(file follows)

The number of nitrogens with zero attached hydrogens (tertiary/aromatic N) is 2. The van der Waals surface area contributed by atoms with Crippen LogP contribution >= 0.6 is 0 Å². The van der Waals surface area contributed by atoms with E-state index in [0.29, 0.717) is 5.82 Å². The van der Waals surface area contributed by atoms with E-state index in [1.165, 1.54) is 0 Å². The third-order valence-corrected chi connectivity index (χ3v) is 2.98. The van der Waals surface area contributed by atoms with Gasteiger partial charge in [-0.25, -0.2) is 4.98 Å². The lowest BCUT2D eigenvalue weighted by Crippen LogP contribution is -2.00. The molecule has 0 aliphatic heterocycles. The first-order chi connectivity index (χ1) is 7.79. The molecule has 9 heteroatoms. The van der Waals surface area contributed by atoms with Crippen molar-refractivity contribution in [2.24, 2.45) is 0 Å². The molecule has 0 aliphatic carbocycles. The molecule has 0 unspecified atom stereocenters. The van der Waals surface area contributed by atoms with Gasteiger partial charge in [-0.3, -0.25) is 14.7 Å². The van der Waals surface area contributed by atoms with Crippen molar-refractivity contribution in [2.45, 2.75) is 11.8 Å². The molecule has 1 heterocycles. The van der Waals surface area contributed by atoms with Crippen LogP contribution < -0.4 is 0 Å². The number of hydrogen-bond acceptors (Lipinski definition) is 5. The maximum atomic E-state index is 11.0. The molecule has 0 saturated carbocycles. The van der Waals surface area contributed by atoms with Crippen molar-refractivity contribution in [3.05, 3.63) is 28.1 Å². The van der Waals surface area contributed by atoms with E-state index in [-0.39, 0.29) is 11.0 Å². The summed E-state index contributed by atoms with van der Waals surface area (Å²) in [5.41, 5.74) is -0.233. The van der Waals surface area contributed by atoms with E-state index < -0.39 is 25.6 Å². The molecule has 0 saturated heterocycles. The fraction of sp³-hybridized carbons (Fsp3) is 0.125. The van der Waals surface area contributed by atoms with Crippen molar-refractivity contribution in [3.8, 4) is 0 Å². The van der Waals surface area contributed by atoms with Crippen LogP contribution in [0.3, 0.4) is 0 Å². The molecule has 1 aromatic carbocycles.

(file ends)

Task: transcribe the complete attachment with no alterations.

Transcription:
The number of nitrogens with zero attached hydrogens (tertiary/aromatic N) is 2. The van der Waals surface area contributed by atoms with Crippen LogP contribution >= 0.6 is 0 Å². The van der Waals surface area contributed by atoms with E-state index in [0.29, 0.717) is 5.82 Å². The van der Waals surface area contributed by atoms with E-state index in [1.165, 1.54) is 0 Å². The third-order valence-corrected chi connectivity index (χ3v) is 2.98. The van der Waals surface area contributed by atoms with Gasteiger partial charge in [-0.25, -0.2) is 4.98 Å². The lowest BCUT2D eigenvalue weighted by Crippen LogP contribution is -2.00. The molecule has 0 aliphatic heterocycles. The first-order chi connectivity index (χ1) is 7.79. The molecule has 9 heteroatoms. The van der Waals surface area contributed by atoms with Crippen molar-refractivity contribution in [2.24, 2.45) is 0 Å². The molecule has 0 aliphatic carbocycles. The molecule has 0 unspecified atom stereocenters. The van der Waals surface area contributed by atoms with Gasteiger partial charge in [-0.3, -0.25) is 14.7 Å². The van der Waals surface area contributed by atoms with Crippen molar-refractivity contribution in [2.45, 2.75) is 11.8 Å². The molecule has 1 heterocycles. The van der Waals surface area contributed by atoms with Crippen LogP contribution < -0.4 is 0 Å². The number of hydrogen-bond acceptors (Lipinski definition) is 5. The maximum atomic E-state index is 11.0. The molecule has 0 saturated carbocycles. The van der Waals surface area contributed by atoms with Crippen molar-refractivity contribution in [3.05, 3.63) is 28.1 Å². The van der Waals surface area contributed by atoms with E-state index in [-0.39, 0.29) is 11.0 Å². The summed E-state index contributed by atoms with van der Waals surface area (Å²) in [5.41, 5.74) is -0.233. The van der Waals surface area contributed by atoms with E-state index < -0.39 is 25.6 Å². The molecule has 0 saturated heterocycles. The fraction of sp³-hybridized carbons (Fsp3) is 0.125. The van der Waals surface area contributed by atoms with Crippen molar-refractivity contribution in [3.8, 4) is 0 Å². The van der Waals surface area contributed by atoms with Crippen LogP contribution in [0.3, 0.4) is 0 Å². The molecule has 1 aromatic carbocycles.